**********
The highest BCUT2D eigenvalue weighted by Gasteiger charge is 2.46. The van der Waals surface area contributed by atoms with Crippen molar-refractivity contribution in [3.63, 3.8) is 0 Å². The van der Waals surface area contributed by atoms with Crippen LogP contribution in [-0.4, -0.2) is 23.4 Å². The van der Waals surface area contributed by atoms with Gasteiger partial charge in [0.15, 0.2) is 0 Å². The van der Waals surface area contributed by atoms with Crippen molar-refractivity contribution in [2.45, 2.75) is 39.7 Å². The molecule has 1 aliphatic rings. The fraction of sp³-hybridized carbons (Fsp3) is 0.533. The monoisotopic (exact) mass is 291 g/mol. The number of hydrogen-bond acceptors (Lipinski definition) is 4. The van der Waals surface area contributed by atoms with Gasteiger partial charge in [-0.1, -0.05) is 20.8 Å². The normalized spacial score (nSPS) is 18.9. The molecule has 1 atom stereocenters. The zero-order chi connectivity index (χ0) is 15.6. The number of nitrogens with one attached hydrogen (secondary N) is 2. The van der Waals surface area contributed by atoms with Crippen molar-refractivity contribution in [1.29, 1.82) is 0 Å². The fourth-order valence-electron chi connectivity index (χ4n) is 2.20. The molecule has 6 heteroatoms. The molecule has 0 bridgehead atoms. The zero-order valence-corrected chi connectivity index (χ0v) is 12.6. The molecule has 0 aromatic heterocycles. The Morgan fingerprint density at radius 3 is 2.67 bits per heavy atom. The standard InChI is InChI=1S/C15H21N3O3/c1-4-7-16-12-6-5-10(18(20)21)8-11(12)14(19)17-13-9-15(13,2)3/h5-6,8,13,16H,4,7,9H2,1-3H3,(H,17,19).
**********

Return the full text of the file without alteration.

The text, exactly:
The highest BCUT2D eigenvalue weighted by Gasteiger charge is 2.46. The van der Waals surface area contributed by atoms with Crippen molar-refractivity contribution in [3.63, 3.8) is 0 Å². The van der Waals surface area contributed by atoms with Crippen LogP contribution in [-0.4, -0.2) is 23.4 Å². The van der Waals surface area contributed by atoms with Gasteiger partial charge in [0.15, 0.2) is 0 Å². The van der Waals surface area contributed by atoms with Crippen molar-refractivity contribution in [2.45, 2.75) is 39.7 Å². The molecule has 1 aliphatic rings. The fraction of sp³-hybridized carbons (Fsp3) is 0.533. The monoisotopic (exact) mass is 291 g/mol. The number of hydrogen-bond acceptors (Lipinski definition) is 4. The van der Waals surface area contributed by atoms with Gasteiger partial charge in [-0.1, -0.05) is 20.8 Å². The normalized spacial score (nSPS) is 18.9. The molecule has 1 atom stereocenters. The zero-order chi connectivity index (χ0) is 15.6. The number of nitrogens with one attached hydrogen (secondary N) is 2. The van der Waals surface area contributed by atoms with Crippen molar-refractivity contribution in [1.29, 1.82) is 0 Å². The fourth-order valence-electron chi connectivity index (χ4n) is 2.20. The molecule has 6 heteroatoms. The molecule has 0 bridgehead atoms. The zero-order valence-corrected chi connectivity index (χ0v) is 12.6. The molecule has 0 aromatic heterocycles. The Morgan fingerprint density at radius 3 is 2.67 bits per heavy atom. The standard InChI is InChI=1S/C15H21N3O3/c1-4-7-16-12-6-5-10(18(20)21)8-11(12)14(19)17-13-9-15(13,2)3/h5-6,8,13,16H,4,7,9H2,1-3H3,(H,17,19).